Uganda traders in a fix over tight rules on China imports

Sunday April 07 2024

Uganda Revenue Authority (URA) staff at the Electronic Cargo Tracking System office in Kampala, Uganda. PHOTO | FILE | NMG


Ugandan small-scale traders who buy goods from China are grappling with gaps in cargo documentation, rising import tax bills and bureaucracy even with advanced trade management tools from the taxman.

A directive by the Uganda Revenue Authority (URA) that requires importers to submit master and house bills of lading for all cargo containers arriving in the country, has left the traders who prefer consolidation of cargo in a dilemma.

A master bill of lading refers to a freight document that provides details about the ownership of goods packed in a container, names of the shipping company, cargo destination, supplier’s names and Cost Insurance Freight (CIF) value among others.

A house bill of lading refers to a freight document that gives a breakdown of batches of goods consolidated in a single container, owners’ names and addresses plus their purchase values.

Read: Uganda asks China for more market access

“A cargo container that arrives in the country must have a master’s bill of lading and a house bill of lading attached to it in case of multiple batches of cargo. But some containers arrive from China with a master’s bill of lading while the house bills of lading are missing.


So, how do you tell that certain cargo in a container belongs to someone downtown?” said Abel Kagumire, URA’s Commissioner for Customs.

He added: “We usually ask for cargo delivery notes from affected traders but they cannot provide them either. We’ve discussed this matter with Kampala City Traders Association (Kacita) for the past 10 years to no avail. In fact, I’m going to block some of the clearing agents that handle such cargo containers.”

Failure to provide house bills of lading among small scale importers has led to prolonged turnaround times for clearance of import cargo, considerable warehousing fees incurred by affected traders and cases of prohibitive, import tax bills, local sources indicated.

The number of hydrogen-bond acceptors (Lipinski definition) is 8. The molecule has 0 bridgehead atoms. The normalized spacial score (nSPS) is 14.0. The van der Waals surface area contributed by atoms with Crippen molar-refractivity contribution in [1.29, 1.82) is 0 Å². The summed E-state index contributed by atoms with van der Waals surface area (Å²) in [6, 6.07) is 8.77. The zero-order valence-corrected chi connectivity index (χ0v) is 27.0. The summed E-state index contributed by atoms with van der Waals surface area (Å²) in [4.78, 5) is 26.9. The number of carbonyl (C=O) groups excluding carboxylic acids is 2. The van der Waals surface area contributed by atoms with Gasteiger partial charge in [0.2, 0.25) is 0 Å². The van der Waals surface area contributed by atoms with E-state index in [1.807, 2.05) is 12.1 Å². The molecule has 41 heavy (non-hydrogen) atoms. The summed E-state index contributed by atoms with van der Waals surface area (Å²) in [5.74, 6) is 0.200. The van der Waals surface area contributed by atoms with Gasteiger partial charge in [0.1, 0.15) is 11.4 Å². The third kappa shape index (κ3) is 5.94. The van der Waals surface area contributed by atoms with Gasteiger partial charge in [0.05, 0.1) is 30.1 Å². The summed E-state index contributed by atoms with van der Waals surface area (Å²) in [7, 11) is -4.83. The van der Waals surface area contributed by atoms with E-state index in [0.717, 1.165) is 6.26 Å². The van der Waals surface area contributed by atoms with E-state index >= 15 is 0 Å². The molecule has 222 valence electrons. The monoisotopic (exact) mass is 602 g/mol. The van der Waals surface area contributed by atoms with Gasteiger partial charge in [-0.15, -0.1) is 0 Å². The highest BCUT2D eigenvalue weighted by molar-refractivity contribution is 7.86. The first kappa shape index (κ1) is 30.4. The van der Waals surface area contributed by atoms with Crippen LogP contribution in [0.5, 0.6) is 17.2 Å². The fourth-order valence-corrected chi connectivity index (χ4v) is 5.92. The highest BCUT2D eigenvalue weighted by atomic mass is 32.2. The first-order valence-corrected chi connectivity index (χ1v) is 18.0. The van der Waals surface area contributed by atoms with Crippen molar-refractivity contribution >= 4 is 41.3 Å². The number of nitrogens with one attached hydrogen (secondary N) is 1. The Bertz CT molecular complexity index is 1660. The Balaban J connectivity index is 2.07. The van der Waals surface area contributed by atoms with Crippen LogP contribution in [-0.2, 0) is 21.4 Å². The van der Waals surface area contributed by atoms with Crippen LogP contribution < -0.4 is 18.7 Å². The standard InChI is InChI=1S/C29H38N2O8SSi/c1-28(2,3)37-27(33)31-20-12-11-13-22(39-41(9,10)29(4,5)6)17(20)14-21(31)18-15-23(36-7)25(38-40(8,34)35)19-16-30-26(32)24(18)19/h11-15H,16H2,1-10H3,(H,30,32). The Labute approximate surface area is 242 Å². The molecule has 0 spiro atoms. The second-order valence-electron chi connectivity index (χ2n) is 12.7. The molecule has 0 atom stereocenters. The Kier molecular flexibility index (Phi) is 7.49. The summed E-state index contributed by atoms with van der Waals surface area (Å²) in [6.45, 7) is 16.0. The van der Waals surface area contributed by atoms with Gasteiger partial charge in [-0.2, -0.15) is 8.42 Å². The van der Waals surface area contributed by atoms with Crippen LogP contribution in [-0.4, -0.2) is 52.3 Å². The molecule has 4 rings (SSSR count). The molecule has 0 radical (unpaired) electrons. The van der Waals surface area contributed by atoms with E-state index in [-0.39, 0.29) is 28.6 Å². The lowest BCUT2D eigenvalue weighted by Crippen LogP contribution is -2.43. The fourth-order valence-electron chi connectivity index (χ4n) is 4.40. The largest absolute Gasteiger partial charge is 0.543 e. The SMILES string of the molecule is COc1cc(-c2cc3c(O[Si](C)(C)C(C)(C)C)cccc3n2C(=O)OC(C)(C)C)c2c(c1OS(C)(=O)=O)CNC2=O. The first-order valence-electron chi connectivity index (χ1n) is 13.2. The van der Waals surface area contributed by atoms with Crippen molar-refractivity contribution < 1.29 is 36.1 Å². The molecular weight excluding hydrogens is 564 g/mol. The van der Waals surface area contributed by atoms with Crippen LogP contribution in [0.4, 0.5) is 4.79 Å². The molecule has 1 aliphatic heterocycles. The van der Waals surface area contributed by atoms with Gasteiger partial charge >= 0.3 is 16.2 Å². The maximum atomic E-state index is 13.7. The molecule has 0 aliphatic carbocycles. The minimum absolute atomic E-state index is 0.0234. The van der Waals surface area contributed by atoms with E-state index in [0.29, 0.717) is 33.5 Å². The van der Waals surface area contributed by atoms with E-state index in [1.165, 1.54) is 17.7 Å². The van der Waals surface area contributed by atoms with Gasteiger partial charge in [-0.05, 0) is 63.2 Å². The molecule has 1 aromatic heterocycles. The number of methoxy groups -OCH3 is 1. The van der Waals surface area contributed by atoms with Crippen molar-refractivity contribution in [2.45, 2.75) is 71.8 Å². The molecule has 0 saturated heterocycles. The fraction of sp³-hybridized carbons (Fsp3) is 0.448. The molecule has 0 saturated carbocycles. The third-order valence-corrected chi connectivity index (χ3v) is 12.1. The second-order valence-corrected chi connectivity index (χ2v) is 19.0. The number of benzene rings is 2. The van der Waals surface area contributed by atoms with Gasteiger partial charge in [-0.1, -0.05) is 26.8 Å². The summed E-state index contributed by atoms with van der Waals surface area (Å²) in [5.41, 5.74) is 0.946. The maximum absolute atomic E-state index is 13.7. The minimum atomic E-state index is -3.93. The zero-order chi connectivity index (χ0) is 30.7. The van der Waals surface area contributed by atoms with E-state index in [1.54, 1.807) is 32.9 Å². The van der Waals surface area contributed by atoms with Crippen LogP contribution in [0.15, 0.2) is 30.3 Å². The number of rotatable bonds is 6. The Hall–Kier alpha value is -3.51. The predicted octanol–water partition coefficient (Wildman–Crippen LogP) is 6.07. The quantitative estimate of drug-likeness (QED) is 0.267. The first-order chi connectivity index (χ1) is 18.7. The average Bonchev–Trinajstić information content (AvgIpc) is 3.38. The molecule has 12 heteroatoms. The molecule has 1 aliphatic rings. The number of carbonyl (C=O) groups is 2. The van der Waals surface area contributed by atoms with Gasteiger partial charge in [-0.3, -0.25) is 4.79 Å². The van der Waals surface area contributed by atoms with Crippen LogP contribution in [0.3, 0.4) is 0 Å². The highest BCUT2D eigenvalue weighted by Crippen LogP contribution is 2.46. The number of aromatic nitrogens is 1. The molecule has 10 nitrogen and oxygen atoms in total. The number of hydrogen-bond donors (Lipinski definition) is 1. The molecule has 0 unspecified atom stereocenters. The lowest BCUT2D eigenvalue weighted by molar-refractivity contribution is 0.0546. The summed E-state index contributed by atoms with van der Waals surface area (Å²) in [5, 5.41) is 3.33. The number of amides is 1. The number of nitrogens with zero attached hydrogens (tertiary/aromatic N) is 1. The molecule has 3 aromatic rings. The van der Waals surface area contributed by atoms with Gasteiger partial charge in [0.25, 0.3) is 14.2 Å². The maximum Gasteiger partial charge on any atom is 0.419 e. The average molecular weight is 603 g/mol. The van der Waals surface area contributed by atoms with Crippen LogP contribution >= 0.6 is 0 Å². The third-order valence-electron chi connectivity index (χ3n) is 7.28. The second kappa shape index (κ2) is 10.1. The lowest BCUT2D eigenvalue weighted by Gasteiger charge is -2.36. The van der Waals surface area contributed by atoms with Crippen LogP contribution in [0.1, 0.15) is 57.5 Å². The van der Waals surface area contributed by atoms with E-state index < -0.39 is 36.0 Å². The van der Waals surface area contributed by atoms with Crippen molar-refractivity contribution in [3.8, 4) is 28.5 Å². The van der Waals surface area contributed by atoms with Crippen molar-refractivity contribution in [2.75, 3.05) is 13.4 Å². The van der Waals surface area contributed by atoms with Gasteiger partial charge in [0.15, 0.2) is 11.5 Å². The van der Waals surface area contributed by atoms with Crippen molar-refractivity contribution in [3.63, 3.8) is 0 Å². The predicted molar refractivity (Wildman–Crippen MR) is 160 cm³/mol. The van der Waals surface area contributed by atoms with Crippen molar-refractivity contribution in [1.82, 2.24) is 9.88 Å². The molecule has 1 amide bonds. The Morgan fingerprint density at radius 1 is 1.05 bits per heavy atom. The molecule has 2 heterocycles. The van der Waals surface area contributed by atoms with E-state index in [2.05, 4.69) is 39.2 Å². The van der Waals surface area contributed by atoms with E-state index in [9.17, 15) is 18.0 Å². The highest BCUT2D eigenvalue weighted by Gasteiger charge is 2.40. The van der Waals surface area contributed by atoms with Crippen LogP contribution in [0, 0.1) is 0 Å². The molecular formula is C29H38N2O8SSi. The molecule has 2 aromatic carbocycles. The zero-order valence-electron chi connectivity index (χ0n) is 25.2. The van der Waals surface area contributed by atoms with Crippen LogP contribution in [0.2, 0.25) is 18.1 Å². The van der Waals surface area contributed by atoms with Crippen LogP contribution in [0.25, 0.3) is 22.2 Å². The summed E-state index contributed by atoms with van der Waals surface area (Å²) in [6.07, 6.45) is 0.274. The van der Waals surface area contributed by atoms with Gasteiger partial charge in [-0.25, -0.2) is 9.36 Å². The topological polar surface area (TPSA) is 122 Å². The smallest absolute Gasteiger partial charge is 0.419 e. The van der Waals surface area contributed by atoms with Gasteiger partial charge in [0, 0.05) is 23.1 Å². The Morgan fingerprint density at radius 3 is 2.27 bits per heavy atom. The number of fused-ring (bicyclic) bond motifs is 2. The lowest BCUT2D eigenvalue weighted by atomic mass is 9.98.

“URA takes several days to verify house bills of lading and this leads to high costs of warehousing for goods awaiting clearance at customs offices and import tax bills sometimes exceed purchase value of one’s cargo. Some traders are ignorant about customs clearance procedures and this causes huge business expenses,” said Jacqueline Namakula, a local shoe importer.

“The stiff tax regime has pushed local traders to the wall and most of them have resorted to consolidating import cargo in order to make ends meet. That is why you find a single ‘40’ feet container loaded with many batches of cargo that belong to 30 different traders in this town! How do you mobilise house bills of lading for all those goods in a short time?” said Issa Sekitto, spokesperson for Kacita.

Read: Uganda proposes new taxes on key products

But URA insists on the documentation.

“Asking for house bills of lading for container cargo helps URA minimise distortions between traders’ customs declarations and domestic tax returns. Some traders collude with Chinese agents to distort import values for their cargo in order to slash their tax bills. This has compelled URA to cross check import values using its own channels,” explained Jet Tusabe, tax director at BDO Uganda.

Recent technology investments made in URA’s customs system include software upgrades on the Asycuda World transaction platform and establishment of a National Targeting Centre that monitors suspicious cargo movements and non-intrusive scanners capable of screening cargo delivered at border stations in real time.